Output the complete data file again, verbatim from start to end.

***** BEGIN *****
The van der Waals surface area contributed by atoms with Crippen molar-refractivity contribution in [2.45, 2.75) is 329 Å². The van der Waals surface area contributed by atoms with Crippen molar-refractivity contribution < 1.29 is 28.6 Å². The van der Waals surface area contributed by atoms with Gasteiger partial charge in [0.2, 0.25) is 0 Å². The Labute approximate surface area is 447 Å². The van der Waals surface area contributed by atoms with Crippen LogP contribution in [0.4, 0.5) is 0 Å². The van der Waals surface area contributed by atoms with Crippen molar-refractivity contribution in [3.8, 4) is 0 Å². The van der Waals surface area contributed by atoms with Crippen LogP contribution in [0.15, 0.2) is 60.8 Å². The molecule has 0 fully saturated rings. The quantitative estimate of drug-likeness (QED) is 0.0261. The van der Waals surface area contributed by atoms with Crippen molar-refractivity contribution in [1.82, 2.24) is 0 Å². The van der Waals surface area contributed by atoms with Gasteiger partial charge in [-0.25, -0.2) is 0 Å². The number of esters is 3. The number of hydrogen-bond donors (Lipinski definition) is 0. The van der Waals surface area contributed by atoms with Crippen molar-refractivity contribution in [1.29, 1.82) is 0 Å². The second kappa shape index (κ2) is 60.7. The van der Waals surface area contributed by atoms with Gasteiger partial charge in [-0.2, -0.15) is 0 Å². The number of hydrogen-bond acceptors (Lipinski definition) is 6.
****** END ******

The van der Waals surface area contributed by atoms with Crippen molar-refractivity contribution in [2.45, 2.75) is 329 Å². The van der Waals surface area contributed by atoms with Crippen molar-refractivity contribution < 1.29 is 28.6 Å². The van der Waals surface area contributed by atoms with Gasteiger partial charge in [0.2, 0.25) is 0 Å². The Labute approximate surface area is 447 Å². The van der Waals surface area contributed by atoms with Crippen LogP contribution in [0.4, 0.5) is 0 Å². The van der Waals surface area contributed by atoms with Crippen molar-refractivity contribution in [3.8, 4) is 0 Å². The van der Waals surface area contributed by atoms with Crippen LogP contribution in [0.15, 0.2) is 60.8 Å². The molecule has 0 fully saturated rings. The quantitative estimate of drug-likeness (QED) is 0.0261. The van der Waals surface area contributed by atoms with Crippen molar-refractivity contribution in [1.82, 2.24) is 0 Å². The van der Waals surface area contributed by atoms with Gasteiger partial charge in [-0.25, -0.2) is 0 Å². The number of esters is 3. The number of hydrogen-bond donors (Lipinski definition) is 0. The van der Waals surface area contributed by atoms with Crippen molar-refractivity contribution in [1.29, 1.82) is 0 Å². The second kappa shape index (κ2) is 60.7. The van der Waals surface area contributed by atoms with Gasteiger partial charge in [-0.2, -0.15) is 0 Å². The number of hydrogen-bond acceptors (Lipinski definition) is 6.